Then thankfully my team mate appeared, for the sake of her privacy I won’t name her but she will never know how thankful I am that she appeared, a familiar face amongst a crowd of strangers. I remember pleading with her not to leave me and she didn’t until we got to the hospital and where we were met by Chris and Steph. She also took care of the practical stuff such as contacting Chris, informing work and making sure I had all my belongings with me still. I was in agony and then I started to get stomach pains and I do vaguely remember her demanding the station staff went and chased up the ambulance, reinforcing the fact that I was also pregnant, I really can’t thank her enough for all of that. Some of the staff at the station seemed more concerned with the paperwork my seizure meant they had to complete, again maybe that was just my recollection.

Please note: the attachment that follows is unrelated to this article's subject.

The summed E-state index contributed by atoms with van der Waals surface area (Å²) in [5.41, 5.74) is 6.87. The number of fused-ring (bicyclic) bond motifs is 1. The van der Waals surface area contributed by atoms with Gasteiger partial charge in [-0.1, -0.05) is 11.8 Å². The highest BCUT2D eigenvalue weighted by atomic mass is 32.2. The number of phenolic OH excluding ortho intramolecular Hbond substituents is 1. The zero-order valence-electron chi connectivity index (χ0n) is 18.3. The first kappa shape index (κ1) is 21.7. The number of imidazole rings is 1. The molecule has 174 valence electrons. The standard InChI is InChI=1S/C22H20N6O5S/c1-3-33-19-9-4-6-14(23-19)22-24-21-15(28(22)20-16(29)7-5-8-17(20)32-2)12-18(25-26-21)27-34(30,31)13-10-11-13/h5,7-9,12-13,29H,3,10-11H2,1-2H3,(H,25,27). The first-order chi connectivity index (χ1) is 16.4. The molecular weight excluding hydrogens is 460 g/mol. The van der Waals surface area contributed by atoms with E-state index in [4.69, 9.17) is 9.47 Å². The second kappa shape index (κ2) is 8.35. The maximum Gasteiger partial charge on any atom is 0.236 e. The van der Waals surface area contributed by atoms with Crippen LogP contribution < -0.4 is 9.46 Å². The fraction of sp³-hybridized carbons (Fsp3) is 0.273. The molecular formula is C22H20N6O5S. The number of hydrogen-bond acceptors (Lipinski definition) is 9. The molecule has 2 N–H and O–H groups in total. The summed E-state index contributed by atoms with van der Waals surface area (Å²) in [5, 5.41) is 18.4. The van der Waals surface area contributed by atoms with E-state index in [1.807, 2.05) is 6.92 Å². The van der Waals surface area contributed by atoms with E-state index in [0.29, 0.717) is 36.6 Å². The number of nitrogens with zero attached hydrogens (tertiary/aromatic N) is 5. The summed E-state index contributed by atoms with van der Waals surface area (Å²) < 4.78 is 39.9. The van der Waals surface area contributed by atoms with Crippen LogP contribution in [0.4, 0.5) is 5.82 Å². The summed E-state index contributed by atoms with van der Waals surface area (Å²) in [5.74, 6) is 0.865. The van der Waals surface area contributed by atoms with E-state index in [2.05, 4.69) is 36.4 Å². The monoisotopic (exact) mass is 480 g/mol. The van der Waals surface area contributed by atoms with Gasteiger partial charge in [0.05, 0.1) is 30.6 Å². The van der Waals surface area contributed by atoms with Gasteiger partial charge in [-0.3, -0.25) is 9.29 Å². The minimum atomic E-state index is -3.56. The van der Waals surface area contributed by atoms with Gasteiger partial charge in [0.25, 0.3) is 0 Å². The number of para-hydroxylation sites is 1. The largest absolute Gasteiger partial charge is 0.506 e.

I’m told it was somewhere near 30 minutes before the paramedics arrived, but honestly it didn’t seem that long at all to me. When they did they thankfully understood that I would be struggling to answer them coherently at all times. They were concerned that I had spinal injuries and I was put in a head brace and moved onto a spinal board. I remember being treated in the ambulance for a bit, and being cut out of some of my uniform, but this stage is all very blurry, before being blue lighted to the hospital.
One thing I will also ask of people is that if you see someone collapsed please don’t gawp and openly stare! I know it is human nature but I already felt like enough of a freak without that happening.
“We aren’t winning are we”